ETOPS stands for Extended-range Twin-engine Operational Performance Standards, a rule which permits twin engine aircraft to fly routes which, at some point, are more than 60 minutes flying time away from the nearest airport suitable for emergency landing.

However, it does not mean that a non-ETOPS plane physically cannot fly an ETOPS route, as American Airlines proved when they accidentally used a non-ETOPS certified plane to operate ETOPS-required LAX-HNL route. Everything went well except the cancelled return flight.

So, what is the difference between an ETOPS certified plane and a non-ETOPS certified plane when they are the same model?

  • $\begingroup$ I believe the constraint is related to how far they can fly with an engine out, not how far they can fly when everything works... :) $\endgroup$
    – falstro
    Oct 8 '15 at 13:26
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    $\begingroup$ I get that, and I think OP does too, @falstro, the question is what's the difference between an ETOPS-certified A321 and a non-ETOPS-certified A321? (or maybe that's what the smilie was for...) $\endgroup$
    – FreeMan
    Oct 8 '15 at 13:28
  • $\begingroup$ @FreeMan Yeah I get that. The wording of the second paragraph might lead someone to think that it has something to do with the range of a twin. As if there was surprise that a twin could physically fly the distance, since AAL proved it by accident (if they indeed proved it by accident, I'd like to know how the f--- they do their fuel calculations...) :) Oh hey, that wording was yours btw. Didn't see that. $\endgroup$
    – falstro
    Oct 8 '15 at 13:36
  • $\begingroup$ I am don't know the answer but one thing I heard mentioned before is the need for special maintenance procedures and specially trained engineering staff. Maybe AA saves some money by maintaining only some aircrafts to this standard? Basically it would be the same plane but some things like the APU weren't checked as thoroughly as frequently as on ETOPS-certified planes. $\endgroup$
    – Relaxed
    Oct 8 '15 at 14:55
  • $\begingroup$ The number of statutory requirements they satisfy - extra safety details (analogous to insurance). $\endgroup$ Oct 8 '15 at 22:48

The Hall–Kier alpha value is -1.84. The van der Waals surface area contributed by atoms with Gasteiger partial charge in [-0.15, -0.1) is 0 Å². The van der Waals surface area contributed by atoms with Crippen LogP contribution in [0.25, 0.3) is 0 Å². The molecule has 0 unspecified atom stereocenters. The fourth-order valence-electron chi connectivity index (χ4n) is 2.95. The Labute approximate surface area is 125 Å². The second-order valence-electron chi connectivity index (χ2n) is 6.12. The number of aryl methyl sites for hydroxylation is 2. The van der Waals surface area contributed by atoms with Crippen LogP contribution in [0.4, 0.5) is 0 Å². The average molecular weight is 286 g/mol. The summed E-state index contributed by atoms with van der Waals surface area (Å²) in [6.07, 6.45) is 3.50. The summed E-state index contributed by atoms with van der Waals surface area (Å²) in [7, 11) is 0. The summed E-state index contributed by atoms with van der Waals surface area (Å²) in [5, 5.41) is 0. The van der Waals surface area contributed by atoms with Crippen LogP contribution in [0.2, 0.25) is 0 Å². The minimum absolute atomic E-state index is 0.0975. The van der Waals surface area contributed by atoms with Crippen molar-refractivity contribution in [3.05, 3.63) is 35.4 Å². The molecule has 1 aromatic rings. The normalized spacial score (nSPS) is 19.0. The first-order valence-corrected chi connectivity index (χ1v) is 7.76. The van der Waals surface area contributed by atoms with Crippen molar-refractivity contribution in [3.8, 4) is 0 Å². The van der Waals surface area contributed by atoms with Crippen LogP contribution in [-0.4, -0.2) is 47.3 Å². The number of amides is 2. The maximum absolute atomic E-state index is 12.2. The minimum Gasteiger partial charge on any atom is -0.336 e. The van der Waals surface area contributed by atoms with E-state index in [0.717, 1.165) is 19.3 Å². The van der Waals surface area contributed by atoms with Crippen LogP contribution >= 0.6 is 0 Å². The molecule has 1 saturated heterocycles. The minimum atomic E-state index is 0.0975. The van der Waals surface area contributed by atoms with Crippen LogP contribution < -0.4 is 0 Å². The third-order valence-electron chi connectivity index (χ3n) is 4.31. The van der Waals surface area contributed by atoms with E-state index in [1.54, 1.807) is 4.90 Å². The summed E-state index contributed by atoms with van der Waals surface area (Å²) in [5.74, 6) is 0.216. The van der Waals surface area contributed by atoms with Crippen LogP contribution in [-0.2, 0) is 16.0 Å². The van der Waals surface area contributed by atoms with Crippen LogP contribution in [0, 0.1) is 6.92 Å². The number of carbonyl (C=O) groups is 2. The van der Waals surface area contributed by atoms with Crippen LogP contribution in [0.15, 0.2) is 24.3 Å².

The FAA ETOPS certification requires certain standards from both the airline (the operator) and the aircraft (the manufacturer).

As far as the manufacturers are concerned, the ETOPS certification is given for a particular aircraft-engine combination satisfying certain requirements. The FAA ETOPS Rules Section A deals with the Airplane-Engine Type Design Approval. According to the document, the type approval involves a two step process:

First, the FAA determines that airplane systems meet certain design standards for safe operations during an airplane diversion.

Some of these requirements are:

  • The aircraft should have at least three independent electrical generators.

  • The auxiliary power unit (APU) (when required) can start after the airplane has been cold-soaked for several hours and can run reliably for the remainder of the flight.

  • System safety analyses have to show that expected system failures will not prevent safe landing at a diversion airport.

  • Systems with time-limited capabilities (typically cargo fire suppression) need to have the capacity to support a maximum-length diversion, including a 15-minute allowance for a hold or go-around at the diversion airport

The second part of the approval process is an evaluation of engine in- flight shutdowns and other significant airplane system failures that have occurred while the airplane-engine combination has been in service.